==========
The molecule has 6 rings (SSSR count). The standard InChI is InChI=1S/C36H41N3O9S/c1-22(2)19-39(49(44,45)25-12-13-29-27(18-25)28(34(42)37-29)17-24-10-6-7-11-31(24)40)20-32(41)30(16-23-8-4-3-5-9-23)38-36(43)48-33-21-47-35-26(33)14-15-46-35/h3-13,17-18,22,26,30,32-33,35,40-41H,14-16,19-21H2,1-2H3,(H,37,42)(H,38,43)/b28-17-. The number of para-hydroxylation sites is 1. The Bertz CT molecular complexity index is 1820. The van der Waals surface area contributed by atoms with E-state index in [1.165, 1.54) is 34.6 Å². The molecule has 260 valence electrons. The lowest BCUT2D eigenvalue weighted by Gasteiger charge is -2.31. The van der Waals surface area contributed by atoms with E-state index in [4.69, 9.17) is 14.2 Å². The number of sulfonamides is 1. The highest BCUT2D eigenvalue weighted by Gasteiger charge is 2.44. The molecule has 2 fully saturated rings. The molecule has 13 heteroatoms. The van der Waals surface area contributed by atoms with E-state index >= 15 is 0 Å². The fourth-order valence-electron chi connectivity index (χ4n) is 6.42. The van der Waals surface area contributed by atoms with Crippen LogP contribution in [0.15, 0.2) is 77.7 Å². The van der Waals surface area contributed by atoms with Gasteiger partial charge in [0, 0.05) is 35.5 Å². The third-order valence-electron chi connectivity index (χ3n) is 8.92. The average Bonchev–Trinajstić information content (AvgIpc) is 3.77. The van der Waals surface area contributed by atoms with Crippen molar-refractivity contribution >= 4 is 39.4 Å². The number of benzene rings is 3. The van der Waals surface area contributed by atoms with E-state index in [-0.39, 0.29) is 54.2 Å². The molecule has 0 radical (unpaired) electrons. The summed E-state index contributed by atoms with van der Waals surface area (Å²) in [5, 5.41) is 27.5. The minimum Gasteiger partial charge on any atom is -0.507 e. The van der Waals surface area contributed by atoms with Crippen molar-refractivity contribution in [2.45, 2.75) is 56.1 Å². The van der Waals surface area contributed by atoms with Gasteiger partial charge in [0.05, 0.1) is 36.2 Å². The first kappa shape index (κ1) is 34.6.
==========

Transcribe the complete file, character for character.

The molecule has 6 rings (SSSR count). The standard InChI is InChI=1S/C36H41N3O9S/c1-22(2)19-39(49(44,45)25-12-13-29-27(18-25)28(34(42)37-29)17-24-10-6-7-11-31(24)40)20-32(41)30(16-23-8-4-3-5-9-23)38-36(43)48-33-21-47-35-26(33)14-15-46-35/h3-13,17-18,22,26,30,32-33,35,40-41H,14-16,19-21H2,1-2H3,(H,37,42)(H,38,43)/b28-17-. The number of para-hydroxylation sites is 1. The Bertz CT molecular complexity index is 1820. The van der Waals surface area contributed by atoms with E-state index in [1.165, 1.54) is 34.6 Å². The molecule has 260 valence electrons. The lowest BCUT2D eigenvalue weighted by Gasteiger charge is -2.31. The van der Waals surface area contributed by atoms with E-state index in [4.69, 9.17) is 14.2 Å². The number of sulfonamides is 1. The highest BCUT2D eigenvalue weighted by Gasteiger charge is 2.44. The molecule has 2 fully saturated rings. The molecule has 13 heteroatoms. The van der Waals surface area contributed by atoms with E-state index >= 15 is 0 Å². The fourth-order valence-electron chi connectivity index (χ4n) is 6.42. The van der Waals surface area contributed by atoms with Crippen LogP contribution in [0.15, 0.2) is 77.7 Å². The van der Waals surface area contributed by atoms with Gasteiger partial charge in [0, 0.05) is 35.5 Å². The third-order valence-electron chi connectivity index (χ3n) is 8.92. The average Bonchev–Trinajstić information content (AvgIpc) is 3.77. The van der Waals surface area contributed by atoms with Crippen molar-refractivity contribution >= 4 is 39.4 Å². The number of benzene rings is 3. The van der Waals surface area contributed by atoms with E-state index in [-0.39, 0.29) is 54.2 Å². The molecule has 0 radical (unpaired) electrons. The summed E-state index contributed by atoms with van der Waals surface area (Å²) in [5, 5.41) is 27.5. The minimum Gasteiger partial charge on any atom is -0.507 e. The van der Waals surface area contributed by atoms with Crippen molar-refractivity contribution in [2.45, 2.75) is 56.1 Å². The van der Waals surface area contributed by atoms with Gasteiger partial charge in [0.05, 0.1) is 36.2 Å². The first kappa shape index (κ1) is 34.6.